RED Digital Cinema, the company run by former Oakley CEO Jim Jannard, has a reputation of trying to shake up the motion picture industry. Their first product, the RED ONE, is an all-digital motion picture camera system which brings Hollywood-level production values to movie makers who don’t have the backing of a major studio.
Recently there had been speculation that RED would be trying to do to the DSLR market what they had done to the professional motion picture market. Talk of a RED-built "DSLR-killer" has been circulating for a few months on Engadget and elsewhere.
Today, some of that speculation has been proven accurate. RED has officially announced their new digital imaging platform which is modular in design, allowing prospective buyers to protect their investment in lenses and other accessories that change little over time, by swapping out the "brains" of the camera system as the fast-evolving image-capture chips are improved upon.
The new system doesn’t have a name. The system, known as The "RED DSMC System" (Digital Stills and Motion Camera) is in fact a family of digital capture modules that can be assembled in an almost unlimited number of ways to create high end cameras. You start by choosing the base capturing sensor. There are two families of sensor modules: EPIC and Scarlet.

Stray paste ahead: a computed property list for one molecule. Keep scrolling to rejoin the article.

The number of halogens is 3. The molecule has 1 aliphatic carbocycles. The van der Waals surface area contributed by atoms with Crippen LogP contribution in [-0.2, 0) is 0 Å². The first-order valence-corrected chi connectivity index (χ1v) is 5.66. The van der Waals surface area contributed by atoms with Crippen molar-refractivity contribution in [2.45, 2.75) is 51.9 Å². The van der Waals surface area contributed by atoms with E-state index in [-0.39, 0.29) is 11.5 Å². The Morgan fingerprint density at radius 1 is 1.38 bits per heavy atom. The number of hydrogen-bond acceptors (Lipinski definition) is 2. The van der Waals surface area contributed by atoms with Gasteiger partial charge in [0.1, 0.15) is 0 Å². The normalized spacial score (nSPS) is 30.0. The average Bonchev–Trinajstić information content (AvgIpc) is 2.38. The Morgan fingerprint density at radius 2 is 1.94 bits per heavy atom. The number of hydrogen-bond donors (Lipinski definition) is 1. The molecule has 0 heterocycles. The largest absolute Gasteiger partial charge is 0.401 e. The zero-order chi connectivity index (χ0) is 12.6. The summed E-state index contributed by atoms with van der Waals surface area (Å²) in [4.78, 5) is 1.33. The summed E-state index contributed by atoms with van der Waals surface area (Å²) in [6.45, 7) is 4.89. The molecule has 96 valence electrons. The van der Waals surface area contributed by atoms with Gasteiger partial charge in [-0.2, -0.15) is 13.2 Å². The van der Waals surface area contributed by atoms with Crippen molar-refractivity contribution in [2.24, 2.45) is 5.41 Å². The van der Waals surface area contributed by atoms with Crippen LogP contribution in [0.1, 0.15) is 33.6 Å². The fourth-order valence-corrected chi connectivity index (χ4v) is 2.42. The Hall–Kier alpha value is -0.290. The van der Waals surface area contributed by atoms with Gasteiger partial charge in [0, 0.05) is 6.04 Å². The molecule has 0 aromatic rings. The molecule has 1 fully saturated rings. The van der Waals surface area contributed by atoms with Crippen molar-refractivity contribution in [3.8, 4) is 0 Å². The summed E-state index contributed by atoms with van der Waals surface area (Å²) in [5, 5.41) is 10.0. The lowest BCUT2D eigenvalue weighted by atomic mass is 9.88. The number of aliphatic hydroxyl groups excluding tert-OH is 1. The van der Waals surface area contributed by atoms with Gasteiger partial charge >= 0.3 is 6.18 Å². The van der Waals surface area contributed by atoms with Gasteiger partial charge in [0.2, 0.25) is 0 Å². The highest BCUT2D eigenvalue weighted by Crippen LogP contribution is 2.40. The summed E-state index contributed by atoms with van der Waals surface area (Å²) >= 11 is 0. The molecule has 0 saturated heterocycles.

The names define the level of image resolution and capture quality of the central brain modules. The EPIC brains are aimed at the very high-end professional market, while the Scarlet modules occupy the space between pro-movie makers and well-heeled amateurs interested in pro-level still and full-motion photography.
These new image capture modules are powered by two new sensors: Mysterium-X and Monstro. Clearly Jannard has not lost any of his fondness for super-hero naming conventions that he began at Oakley (you may remember ads back in the 80’s and 90’s proclaiming the benefits of "Iridium", "Unobtainium", "Plutonite" and "X-Metal").
These sensor are available in resolutions starting at the mere-mortal range of 4.9 megapixels, but quickly ramp up to the stratospheric realm of 261 megapixels. This top-of-the-line sensor, known as the 617, will run you $55,000. Expensive for sure, but still an enormous savings over traditional film or digital systems from industry heavy-weights like Panavision.
Make no mistake, these new systems aren’t for the light of wallet or faint of heart: prices start at $2,500 USD – and that’s just for the lowest-end Scarlet module, not including any lenses or accessories.
While the label "DSLR killer" was certainly overkill, at least from a consumer or pro-sumer point of view, RED’s new cameras may pose a competitive threat to Canon and Nikon’s pro line of DSLRs, which can cost as much as $8,000 for just the body.
Both the EPIC and Scarlet-based systems will be available starting in the spring of 2009.